Molefe Seeletsa

By Molefe Seeletsa

Digital Journalist

Pupil who shot principal targeted other teachers as well – Gauteng Education MEC

The MEC confirmed the pupil's appearance in the Germiston Magistrate's Court on Monday.

A pupil who was arrested for shooting his school’s principal allegedly had intentions to also harm two other teachers, says Gauteng Education MEC Matome Chiloane.

On Monday, Chiloane visited the Primrose Primary School in Germiston, Ekurhuleni, after a Grade 6 pupil reportedly shot the principal last week.

The principal, according to the Gauteng Department of Education, was shot by the 13-year-old boy at the school’s staff room after an earlier interaction.

It is alleged that the firearm belonged to the pupil’s parent.


Speaking to the media at the school on Monday, Chiloane said teachers were “shaken” by the incident as the 13-year-old boy, who was questioned by the police, planned to shoot three people at the school.

He confirmed the pupil’s appearance in the Germiston Magistrate’s Court on Monday after his arrest.

“The law says when a child is under 14, the decision lies with the magistrate as whether the child goes to juvenile and etcetera,” Chiloane said.

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The Child Justice Act states that “a child who is 10 years or older but under the age of 14 years and who commits an offence is presumed to lack criminal capacity, unless the state proves that he or she has criminal capacity”.

The legislation also says that a child under the age of 14 years may not be sentenced to imprisonment, which “should only be used as measure of last resort and only for the shortest appropriate period fine”.

The MEC also revealed that his father had been arrested in connection with the incident.

“He will be charged with negligence.”

Rehabilitation process

Chiloane said there would a process from the provincial department’s side “until the child gets reintroduced back into the system”.

“The child would has to go under a lot of rehabilitation where we are all comfortable [to do so] because we have seen within our own research that children tend to have a repetitive behaviour.

“It’s either they learn from the incident and say this is not right… or they feel they can do better and be better prepared next time they execute.

“So we are not certain [and] until we are comfortable then the child would have to go under a very stringent rehabilitative process and then we [will] take it from there.”

READ MORE: Principal shooting: Gauteng Education MEC tells pupils ‘there’s jail for children and it’s not nice’

On whether the pupil will be expelled, Chiloane stressed that the pupil would need to be assessed by professionals first.

“There’s need to be some form of authorisation or approval from one of the professionals, [whether] be it a social worker [or] a psychiatrist, that actually gives us assurance as the department that this child has gone through a particular restorative process and they can be accepted back into the system as opposed to just moving the child from one school and then searching for another.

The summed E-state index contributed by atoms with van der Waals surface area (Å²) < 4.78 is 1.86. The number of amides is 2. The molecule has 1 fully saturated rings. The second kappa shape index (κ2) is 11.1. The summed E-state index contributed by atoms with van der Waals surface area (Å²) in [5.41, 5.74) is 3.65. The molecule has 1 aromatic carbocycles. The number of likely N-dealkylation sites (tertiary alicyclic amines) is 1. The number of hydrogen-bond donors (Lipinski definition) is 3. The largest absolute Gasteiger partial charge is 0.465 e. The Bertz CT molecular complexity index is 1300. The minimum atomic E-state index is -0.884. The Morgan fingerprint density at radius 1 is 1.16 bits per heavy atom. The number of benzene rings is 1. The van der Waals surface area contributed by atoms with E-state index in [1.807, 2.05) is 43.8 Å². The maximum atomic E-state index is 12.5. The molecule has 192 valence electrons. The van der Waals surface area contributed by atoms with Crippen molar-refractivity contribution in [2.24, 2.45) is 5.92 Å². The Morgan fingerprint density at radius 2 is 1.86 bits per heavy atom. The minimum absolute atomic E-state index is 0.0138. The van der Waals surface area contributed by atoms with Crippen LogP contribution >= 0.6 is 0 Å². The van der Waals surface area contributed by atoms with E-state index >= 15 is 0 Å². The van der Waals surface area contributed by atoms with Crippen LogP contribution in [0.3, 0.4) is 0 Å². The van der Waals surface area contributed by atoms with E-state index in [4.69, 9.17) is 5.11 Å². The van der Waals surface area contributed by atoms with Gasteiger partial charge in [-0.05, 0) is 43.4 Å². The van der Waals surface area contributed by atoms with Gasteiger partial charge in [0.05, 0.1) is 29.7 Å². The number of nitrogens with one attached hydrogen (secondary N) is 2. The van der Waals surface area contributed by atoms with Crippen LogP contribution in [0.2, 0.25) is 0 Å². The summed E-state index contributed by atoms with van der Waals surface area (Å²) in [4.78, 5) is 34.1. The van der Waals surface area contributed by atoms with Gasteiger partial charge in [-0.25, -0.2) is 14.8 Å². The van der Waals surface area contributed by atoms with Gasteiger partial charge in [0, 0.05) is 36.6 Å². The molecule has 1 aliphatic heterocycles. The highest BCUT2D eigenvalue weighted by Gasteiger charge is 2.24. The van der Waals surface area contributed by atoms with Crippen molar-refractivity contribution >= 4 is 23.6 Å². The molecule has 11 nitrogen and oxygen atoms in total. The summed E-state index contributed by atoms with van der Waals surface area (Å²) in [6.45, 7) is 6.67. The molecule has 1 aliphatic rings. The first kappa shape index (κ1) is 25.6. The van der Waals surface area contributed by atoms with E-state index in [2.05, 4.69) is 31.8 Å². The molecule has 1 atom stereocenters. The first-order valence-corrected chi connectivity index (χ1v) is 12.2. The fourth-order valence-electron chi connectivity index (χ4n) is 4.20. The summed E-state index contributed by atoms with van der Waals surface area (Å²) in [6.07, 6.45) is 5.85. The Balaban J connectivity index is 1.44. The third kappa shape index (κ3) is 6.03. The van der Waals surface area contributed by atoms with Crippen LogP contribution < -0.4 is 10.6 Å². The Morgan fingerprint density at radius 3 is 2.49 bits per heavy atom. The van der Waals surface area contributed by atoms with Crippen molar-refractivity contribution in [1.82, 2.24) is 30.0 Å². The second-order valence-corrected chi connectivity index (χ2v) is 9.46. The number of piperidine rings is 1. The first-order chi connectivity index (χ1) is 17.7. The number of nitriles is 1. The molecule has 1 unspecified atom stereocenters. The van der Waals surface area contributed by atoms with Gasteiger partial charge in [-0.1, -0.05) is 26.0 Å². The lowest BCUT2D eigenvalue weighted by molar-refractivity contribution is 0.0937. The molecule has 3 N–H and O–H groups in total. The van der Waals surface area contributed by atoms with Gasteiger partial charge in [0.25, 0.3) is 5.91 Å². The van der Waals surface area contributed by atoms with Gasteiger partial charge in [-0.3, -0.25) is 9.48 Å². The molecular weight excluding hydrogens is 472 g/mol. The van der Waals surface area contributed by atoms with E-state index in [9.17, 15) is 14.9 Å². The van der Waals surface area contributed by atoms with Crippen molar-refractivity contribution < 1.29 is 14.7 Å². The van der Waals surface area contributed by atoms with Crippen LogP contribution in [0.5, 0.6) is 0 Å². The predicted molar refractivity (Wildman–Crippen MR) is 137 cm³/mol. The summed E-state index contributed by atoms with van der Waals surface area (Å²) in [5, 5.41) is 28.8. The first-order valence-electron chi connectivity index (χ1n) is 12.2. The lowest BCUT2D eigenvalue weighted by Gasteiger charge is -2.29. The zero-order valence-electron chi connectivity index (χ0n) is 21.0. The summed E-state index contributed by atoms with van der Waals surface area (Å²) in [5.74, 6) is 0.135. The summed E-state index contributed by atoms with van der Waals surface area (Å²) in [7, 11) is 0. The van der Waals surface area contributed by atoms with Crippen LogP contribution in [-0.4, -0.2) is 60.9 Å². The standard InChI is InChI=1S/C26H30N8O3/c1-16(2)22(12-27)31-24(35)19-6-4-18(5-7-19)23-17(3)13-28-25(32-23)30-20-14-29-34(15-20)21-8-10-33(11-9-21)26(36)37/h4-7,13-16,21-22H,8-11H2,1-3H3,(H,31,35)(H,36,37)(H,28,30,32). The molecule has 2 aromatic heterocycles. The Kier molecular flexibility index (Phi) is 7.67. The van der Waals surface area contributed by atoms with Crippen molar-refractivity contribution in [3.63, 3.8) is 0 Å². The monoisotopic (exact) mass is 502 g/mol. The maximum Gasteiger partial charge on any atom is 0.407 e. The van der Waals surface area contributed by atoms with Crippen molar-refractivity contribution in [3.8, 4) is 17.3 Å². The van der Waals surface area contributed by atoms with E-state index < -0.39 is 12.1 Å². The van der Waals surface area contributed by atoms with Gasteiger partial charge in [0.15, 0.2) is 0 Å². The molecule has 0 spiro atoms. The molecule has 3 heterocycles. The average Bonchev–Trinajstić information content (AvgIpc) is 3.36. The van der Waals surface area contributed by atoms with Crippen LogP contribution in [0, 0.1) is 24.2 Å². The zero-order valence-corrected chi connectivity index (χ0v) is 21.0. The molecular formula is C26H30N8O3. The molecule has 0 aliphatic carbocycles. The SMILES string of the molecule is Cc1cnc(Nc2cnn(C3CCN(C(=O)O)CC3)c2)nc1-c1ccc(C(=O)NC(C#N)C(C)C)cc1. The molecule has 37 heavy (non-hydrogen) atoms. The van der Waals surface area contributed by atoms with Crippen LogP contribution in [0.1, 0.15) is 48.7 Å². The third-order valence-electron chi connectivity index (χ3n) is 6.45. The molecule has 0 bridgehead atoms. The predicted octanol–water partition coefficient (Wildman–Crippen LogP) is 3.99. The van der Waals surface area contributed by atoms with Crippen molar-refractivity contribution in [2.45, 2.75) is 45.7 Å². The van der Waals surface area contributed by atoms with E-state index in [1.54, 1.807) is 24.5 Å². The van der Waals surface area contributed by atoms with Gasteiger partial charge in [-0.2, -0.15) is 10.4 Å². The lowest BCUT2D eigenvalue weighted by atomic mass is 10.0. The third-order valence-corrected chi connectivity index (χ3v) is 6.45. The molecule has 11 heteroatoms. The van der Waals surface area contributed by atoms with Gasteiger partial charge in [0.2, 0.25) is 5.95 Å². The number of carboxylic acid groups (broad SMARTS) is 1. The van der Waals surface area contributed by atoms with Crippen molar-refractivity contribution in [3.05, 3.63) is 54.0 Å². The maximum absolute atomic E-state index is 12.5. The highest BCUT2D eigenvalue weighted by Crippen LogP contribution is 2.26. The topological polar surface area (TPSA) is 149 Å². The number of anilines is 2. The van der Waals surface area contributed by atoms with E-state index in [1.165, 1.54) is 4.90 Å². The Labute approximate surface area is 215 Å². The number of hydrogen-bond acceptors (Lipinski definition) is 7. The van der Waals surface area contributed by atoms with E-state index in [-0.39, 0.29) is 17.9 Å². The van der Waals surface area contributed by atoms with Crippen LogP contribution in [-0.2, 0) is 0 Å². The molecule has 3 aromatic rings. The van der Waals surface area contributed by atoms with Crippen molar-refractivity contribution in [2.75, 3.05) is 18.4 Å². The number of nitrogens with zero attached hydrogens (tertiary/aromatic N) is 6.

“If you do that, the child does not change and take their behaviour into the next school and spoil another school until they are ultimately outside of the system entirely.”


Regarding security measures, Chiloane pointed out the school was about 500 metres from a police station and was already working with an armed response security company.

“They have said this is a good school. They’ve never had problems except burglaries, vandalism or theft after hours.”

He confirmed that the provincial department would [put] interim safety measures for the next few months “until we feel the situation has stabilised”.

The MEC later stated that the pupil had targeted his class teacher, deputy principal and principal in particular because they alerted his parents about his poor academic performance.

READ MORE: GDE sets 5-day deadline for investigation into tragic death of Thokoza pupil

“The parent was supposed to come on Friday and the child didn’t tell them. Now when [he was interrogated], he said every time his parents were called, they would punish him at home. So he didn’t want to tell his parents.

“On the school’s side, they have done their part in terms of follow-ups, taking the necessary steps to protect the child and also make sure that the child performs in school.”

Chiloane would, however, not elaborate on the type of punishment the pupil faced.

“I don’t have specifics of what kind of punishment, but you can assume perhaps there’s a bit of abuse taking place.”

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